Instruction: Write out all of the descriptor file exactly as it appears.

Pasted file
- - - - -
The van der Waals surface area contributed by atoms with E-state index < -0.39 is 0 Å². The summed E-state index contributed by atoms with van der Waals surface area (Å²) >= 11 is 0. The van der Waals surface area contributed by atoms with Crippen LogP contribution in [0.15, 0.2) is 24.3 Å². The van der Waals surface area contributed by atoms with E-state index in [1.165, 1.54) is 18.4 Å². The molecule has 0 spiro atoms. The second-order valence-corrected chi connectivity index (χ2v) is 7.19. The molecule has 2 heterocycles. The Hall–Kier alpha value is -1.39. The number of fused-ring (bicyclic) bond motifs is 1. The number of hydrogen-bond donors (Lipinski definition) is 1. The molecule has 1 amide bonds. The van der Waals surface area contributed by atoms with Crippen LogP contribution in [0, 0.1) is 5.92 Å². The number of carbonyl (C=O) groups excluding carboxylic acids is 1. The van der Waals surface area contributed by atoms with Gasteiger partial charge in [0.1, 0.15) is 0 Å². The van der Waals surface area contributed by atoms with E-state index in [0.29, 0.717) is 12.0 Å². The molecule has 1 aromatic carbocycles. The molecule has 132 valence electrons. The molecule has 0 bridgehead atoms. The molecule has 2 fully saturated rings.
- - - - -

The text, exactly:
The van der Waals surface area contributed by atoms with E-state index < -0.39 is 0 Å². The summed E-state index contributed by atoms with van der Waals surface area (Å²) >= 11 is 0. The van der Waals surface area contributed by atoms with Crippen LogP contribution in [0.15, 0.2) is 24.3 Å². The van der Waals surface area contributed by atoms with E-state index in [1.165, 1.54) is 18.4 Å². The molecule has 0 spiro atoms. The second-order valence-corrected chi connectivity index (χ2v) is 7.19. The molecule has 2 heterocycles. The Hall–Kier alpha value is -1.39. The number of fused-ring (bicyclic) bond motifs is 1. The number of hydrogen-bond donors (Lipinski definition) is 1. The molecule has 1 amide bonds. The van der Waals surface area contributed by atoms with Crippen LogP contribution in [0, 0.1) is 5.92 Å². The number of carbonyl (C=O) groups excluding carboxylic acids is 1. The van der Waals surface area contributed by atoms with Gasteiger partial charge in [0.1, 0.15) is 0 Å². The van der Waals surface area contributed by atoms with E-state index in [0.29, 0.717) is 12.0 Å². The molecule has 1 aromatic carbocycles. The molecule has 132 valence electrons. The molecule has 0 bridgehead atoms. The molecule has 2 fully saturated rings.